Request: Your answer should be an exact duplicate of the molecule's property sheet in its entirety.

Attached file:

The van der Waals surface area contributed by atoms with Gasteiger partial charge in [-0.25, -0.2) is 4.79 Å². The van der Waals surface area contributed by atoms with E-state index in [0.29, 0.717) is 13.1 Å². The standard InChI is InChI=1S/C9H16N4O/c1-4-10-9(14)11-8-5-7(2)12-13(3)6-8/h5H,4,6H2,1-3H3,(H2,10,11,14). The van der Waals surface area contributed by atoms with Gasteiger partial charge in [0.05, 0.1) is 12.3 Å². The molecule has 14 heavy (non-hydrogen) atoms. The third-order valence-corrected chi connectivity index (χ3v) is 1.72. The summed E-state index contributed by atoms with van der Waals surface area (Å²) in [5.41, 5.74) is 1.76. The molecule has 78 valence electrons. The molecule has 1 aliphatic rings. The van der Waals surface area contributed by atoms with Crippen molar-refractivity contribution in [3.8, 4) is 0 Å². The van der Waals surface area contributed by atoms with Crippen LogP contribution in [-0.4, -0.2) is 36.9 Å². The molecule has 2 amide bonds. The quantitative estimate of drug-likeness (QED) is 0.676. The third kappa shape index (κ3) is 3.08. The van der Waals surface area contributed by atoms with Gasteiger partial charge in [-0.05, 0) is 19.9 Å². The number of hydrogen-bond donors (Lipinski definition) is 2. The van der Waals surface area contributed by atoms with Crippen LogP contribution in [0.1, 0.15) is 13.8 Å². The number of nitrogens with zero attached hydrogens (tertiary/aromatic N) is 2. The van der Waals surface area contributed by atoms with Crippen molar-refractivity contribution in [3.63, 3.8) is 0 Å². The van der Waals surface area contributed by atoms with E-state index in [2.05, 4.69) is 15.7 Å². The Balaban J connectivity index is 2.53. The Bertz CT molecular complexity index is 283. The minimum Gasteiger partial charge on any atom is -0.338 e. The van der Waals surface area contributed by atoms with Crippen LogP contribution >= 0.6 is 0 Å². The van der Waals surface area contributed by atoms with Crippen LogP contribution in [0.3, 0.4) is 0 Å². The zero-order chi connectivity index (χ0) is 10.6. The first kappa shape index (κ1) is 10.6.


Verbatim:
The van der Waals surface area contributed by atoms with Gasteiger partial charge in [-0.25, -0.2) is 4.79 Å². The van der Waals surface area contributed by atoms with E-state index in [0.29, 0.717) is 13.1 Å². The standard InChI is InChI=1S/C9H16N4O/c1-4-10-9(14)11-8-5-7(2)12-13(3)6-8/h5H,4,6H2,1-3H3,(H2,10,11,14). The van der Waals surface area contributed by atoms with Gasteiger partial charge in [0.05, 0.1) is 12.3 Å². The molecule has 14 heavy (non-hydrogen) atoms. The third-order valence-corrected chi connectivity index (χ3v) is 1.72. The summed E-state index contributed by atoms with van der Waals surface area (Å²) in [5.41, 5.74) is 1.76. The molecule has 78 valence electrons. The molecule has 1 aliphatic rings. The van der Waals surface area contributed by atoms with Crippen molar-refractivity contribution in [3.8, 4) is 0 Å². The van der Waals surface area contributed by atoms with Crippen LogP contribution in [-0.4, -0.2) is 36.9 Å². The molecule has 2 amide bonds. The quantitative estimate of drug-likeness (QED) is 0.676. The third kappa shape index (κ3) is 3.08. The van der Waals surface area contributed by atoms with Gasteiger partial charge in [-0.05, 0) is 19.9 Å². The number of hydrogen-bond donors (Lipinski definition) is 2. The van der Waals surface area contributed by atoms with Crippen LogP contribution in [0.1, 0.15) is 13.8 Å². The number of nitrogens with zero attached hydrogens (tertiary/aromatic N) is 2. The van der Waals surface area contributed by atoms with Crippen molar-refractivity contribution in [3.63, 3.8) is 0 Å². The van der Waals surface area contributed by atoms with E-state index in [2.05, 4.69) is 15.7 Å². The Balaban J connectivity index is 2.53. The Bertz CT molecular complexity index is 283. The minimum Gasteiger partial charge on any atom is -0.338 e. The van der Waals surface area contributed by atoms with Crippen LogP contribution >= 0.6 is 0 Å². The van der Waals surface area contributed by atoms with Crippen LogP contribution in [0.3, 0.4) is 0 Å². The zero-order chi connectivity index (χ0) is 10.6. The first kappa shape index (κ1) is 10.6.